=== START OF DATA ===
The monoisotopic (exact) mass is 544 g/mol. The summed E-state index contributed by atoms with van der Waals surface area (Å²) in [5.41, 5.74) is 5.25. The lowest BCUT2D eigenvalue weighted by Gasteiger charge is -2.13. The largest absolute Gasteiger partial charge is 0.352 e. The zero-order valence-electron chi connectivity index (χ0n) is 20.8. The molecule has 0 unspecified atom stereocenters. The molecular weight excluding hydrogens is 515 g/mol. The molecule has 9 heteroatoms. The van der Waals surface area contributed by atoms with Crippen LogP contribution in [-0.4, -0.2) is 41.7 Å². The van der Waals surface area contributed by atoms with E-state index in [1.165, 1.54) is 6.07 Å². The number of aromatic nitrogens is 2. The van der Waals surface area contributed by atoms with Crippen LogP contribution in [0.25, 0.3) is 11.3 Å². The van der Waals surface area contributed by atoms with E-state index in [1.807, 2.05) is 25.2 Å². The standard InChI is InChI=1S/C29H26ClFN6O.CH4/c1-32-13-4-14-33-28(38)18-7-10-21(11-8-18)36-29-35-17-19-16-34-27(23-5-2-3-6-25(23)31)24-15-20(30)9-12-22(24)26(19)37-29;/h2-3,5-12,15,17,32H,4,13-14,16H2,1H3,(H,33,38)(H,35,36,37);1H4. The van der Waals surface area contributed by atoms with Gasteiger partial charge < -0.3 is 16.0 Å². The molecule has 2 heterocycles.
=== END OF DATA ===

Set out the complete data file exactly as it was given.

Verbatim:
The monoisotopic (exact) mass is 544 g/mol. The summed E-state index contributed by atoms with van der Waals surface area (Å²) in [5.41, 5.74) is 5.25. The lowest BCUT2D eigenvalue weighted by Gasteiger charge is -2.13. The largest absolute Gasteiger partial charge is 0.352 e. The zero-order valence-electron chi connectivity index (χ0n) is 20.8. The molecule has 0 unspecified atom stereocenters. The molecular weight excluding hydrogens is 515 g/mol. The molecule has 9 heteroatoms. The van der Waals surface area contributed by atoms with Crippen LogP contribution in [-0.4, -0.2) is 41.7 Å². The van der Waals surface area contributed by atoms with E-state index in [1.165, 1.54) is 6.07 Å². The number of aromatic nitrogens is 2. The van der Waals surface area contributed by atoms with Crippen LogP contribution in [0.25, 0.3) is 11.3 Å². The van der Waals surface area contributed by atoms with E-state index in [1.807, 2.05) is 25.2 Å². The standard InChI is InChI=1S/C29H26ClFN6O.CH4/c1-32-13-4-14-33-28(38)18-7-10-21(11-8-18)36-29-35-17-19-16-34-27(23-5-2-3-6-25(23)31)24-15-20(30)9-12-22(24)26(19)37-29;/h2-3,5-12,15,17,32H,4,13-14,16H2,1H3,(H,33,38)(H,35,36,37);1H4. The van der Waals surface area contributed by atoms with Gasteiger partial charge < -0.3 is 16.0 Å². The molecule has 2 heterocycles.